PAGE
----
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Abu Dhabi, UAESunday 23 September 2018

Emirati fishing boats fired upon by 'pirates' in Gulf of Oman

Crew said they lay flat on the deck as engines were riddled with bullets 

Emirati fishing boat captain Yousef Baroun points out at the bullet shots he says were fired by pirates during the interview at Fujairah fishing port. Satish Kumar for The National
Emirati fishing boat captain Yousef Baroun points out at the bullet shots he says were fired by pirates during the interview at Fujairah fishing port. Satish Kumar for The National

A fleet of Emirati fishing vessels was fired upon by suspected pirates while sailing in the Gulf of Oman, according to boat crews.

A captain and crew showed photos and video footage of their engines riddled with bullets as a result of the encounter about 12.30pm on Tuesday.

“They appeared from nowhere and told us to go back and immediately started shooting at our boat,” Yousef Baroun, a 52-year-old Emirati fisherman, told the The National.

He said the fleet was about 90 kilometres off the coast of Fujairah in international waters.

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“We tried to escape but they managed to shoot our engines and damaged them. We laid down on the floor to avoid the gunshots and then another boat came to rescue us,” he said.

Captain Baroun described four pirates on a boat with no flag and said the guns they used appeared to be Kalashnikov AK-47-style assault rifles. He said he was not sure what nationality the men were.

His fleet was searching for tuna fish at the time.

Fujairah, April 26, 2018: Yousef Baroun pose next to his boat which was attacked by the pirates at the fisherman port in Fujairah . Satish Kumar for the National / Story by Ruba Haza
Yousef Baroun next to his damaged boat. Satish Kumar for The National

“We always fish here and this is the first time such an incident has happened. They could have killed us and they should be caught and punished for what they did,” said Captain Baroun.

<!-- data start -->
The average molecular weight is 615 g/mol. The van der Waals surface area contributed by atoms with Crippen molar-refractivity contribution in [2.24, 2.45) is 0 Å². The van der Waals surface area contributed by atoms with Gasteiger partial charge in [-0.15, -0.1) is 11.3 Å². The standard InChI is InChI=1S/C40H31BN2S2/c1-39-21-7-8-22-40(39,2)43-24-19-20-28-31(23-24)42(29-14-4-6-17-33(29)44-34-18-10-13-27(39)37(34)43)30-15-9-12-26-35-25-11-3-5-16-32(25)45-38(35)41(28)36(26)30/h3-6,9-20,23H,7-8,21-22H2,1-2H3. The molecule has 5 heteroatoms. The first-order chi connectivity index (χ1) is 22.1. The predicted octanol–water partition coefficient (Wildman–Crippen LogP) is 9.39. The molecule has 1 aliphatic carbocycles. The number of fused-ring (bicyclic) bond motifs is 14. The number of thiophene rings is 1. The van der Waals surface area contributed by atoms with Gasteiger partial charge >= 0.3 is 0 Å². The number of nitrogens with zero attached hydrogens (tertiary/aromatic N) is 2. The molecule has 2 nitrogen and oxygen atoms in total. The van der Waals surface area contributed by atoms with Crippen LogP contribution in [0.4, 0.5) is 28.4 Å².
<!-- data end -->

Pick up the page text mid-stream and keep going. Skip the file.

“I lost two engines that will cost me around Dh90,000 to buy new ones.

"Thank God we are safe but this is the only source of living I have now and this will affect not only me but also my family."

Another captain and his three sailing crew also came close to the boat with the four armed pirates.

"They had a fast boat and had guns. They came from the side and warned us by raising their guns,” said Emirati Abdullah Al Ali, 42.

“I tried to sail the boat to get away from them but they were faster than me so I ordered my men to lay down in order not to get shot. They kept chasing us and fired gunshots in the air."

Mr Al Ali assumed the men were smugglers and that he fleet had disturbed them.

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“We always fish there when it’s tuna season and this is the first time we've been exposed to something like this. International waters are for everybody and no one can prevent us from fishing there,” he said.

He said that he towed Yousef Baroun's damaged boat back to Fujairah.

“After they left the area we went back to check on Yousef and his crow. Thank God they were safe."

Mahmoud Al Sharaa, the managing official of Fujairah Fishermens' Association, said that crews are advised to hunt within UAE waters, which is within 12 nautical miles of the shore.

“It could have been a tragic incident but we can’t prevent them from fishing there, it’s not our call. But we always advise them to stay within the UAE waters.

“Such incidents rarely happen and we hope there will not be a repeat."

Piracy incidents in the Gulf of Oman are relatively rare although there were reports of attempted hijackings in 2011.

But incidents are relatively common further south in the Gulf of Aden and off the coast of Somalia, which saw a spike in attacks last summer after five years of respite.

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